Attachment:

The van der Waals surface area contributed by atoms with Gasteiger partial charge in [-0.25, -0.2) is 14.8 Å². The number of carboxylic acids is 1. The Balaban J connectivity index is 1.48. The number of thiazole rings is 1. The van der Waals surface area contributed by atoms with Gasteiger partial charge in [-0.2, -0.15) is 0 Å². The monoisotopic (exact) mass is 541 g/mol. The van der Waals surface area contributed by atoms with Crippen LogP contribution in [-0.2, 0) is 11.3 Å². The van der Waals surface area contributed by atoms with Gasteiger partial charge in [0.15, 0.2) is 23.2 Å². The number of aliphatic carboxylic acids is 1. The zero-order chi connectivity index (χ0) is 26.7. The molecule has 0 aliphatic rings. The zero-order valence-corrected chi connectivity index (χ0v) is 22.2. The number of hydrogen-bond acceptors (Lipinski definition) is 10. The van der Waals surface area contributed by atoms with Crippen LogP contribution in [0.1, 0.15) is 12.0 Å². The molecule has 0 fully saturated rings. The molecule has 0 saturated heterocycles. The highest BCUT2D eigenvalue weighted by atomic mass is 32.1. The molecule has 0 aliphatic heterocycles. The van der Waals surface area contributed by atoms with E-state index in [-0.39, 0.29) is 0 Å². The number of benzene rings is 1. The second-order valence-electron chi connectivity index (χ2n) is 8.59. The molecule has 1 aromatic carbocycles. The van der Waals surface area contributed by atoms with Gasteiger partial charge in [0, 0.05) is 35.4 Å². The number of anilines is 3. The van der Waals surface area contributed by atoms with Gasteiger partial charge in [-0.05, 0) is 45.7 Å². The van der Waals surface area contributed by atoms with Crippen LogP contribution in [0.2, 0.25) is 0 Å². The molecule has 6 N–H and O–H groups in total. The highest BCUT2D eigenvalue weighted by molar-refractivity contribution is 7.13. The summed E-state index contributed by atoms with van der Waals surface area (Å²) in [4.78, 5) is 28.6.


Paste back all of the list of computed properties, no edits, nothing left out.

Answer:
The van der Waals surface area contributed by atoms with Gasteiger partial charge in [-0.25, -0.2) is 14.8 Å². The number of carboxylic acids is 1. The Balaban J connectivity index is 1.48. The number of thiazole rings is 1. The van der Waals surface area contributed by atoms with Gasteiger partial charge in [-0.2, -0.15) is 0 Å². The monoisotopic (exact) mass is 541 g/mol. The van der Waals surface area contributed by atoms with Crippen LogP contribution in [-0.2, 0) is 11.3 Å². The van der Waals surface area contributed by atoms with Gasteiger partial charge in [0.15, 0.2) is 23.2 Å². The number of aliphatic carboxylic acids is 1. The zero-order chi connectivity index (χ0) is 26.7. The molecule has 0 aliphatic rings. The zero-order valence-corrected chi connectivity index (χ0v) is 22.2. The number of hydrogen-bond acceptors (Lipinski definition) is 10. The van der Waals surface area contributed by atoms with Crippen LogP contribution in [0.1, 0.15) is 12.0 Å². The molecule has 0 fully saturated rings. The molecule has 0 saturated heterocycles. The highest BCUT2D eigenvalue weighted by atomic mass is 32.1. The molecule has 0 aliphatic heterocycles. The van der Waals surface area contributed by atoms with E-state index in [-0.39, 0.29) is 0 Å². The number of benzene rings is 1. The second-order valence-electron chi connectivity index (χ2n) is 8.59. The molecule has 1 aromatic carbocycles. The van der Waals surface area contributed by atoms with Gasteiger partial charge in [0, 0.05) is 35.4 Å². The number of anilines is 3. The van der Waals surface area contributed by atoms with Gasteiger partial charge in [-0.05, 0) is 45.7 Å². The van der Waals surface area contributed by atoms with Crippen LogP contribution in [0.2, 0.25) is 0 Å². The molecule has 6 N–H and O–H groups in total. The highest BCUT2D eigenvalue weighted by molar-refractivity contribution is 7.13. The summed E-state index contributed by atoms with van der Waals surface area (Å²) in [4.78, 5) is 28.6.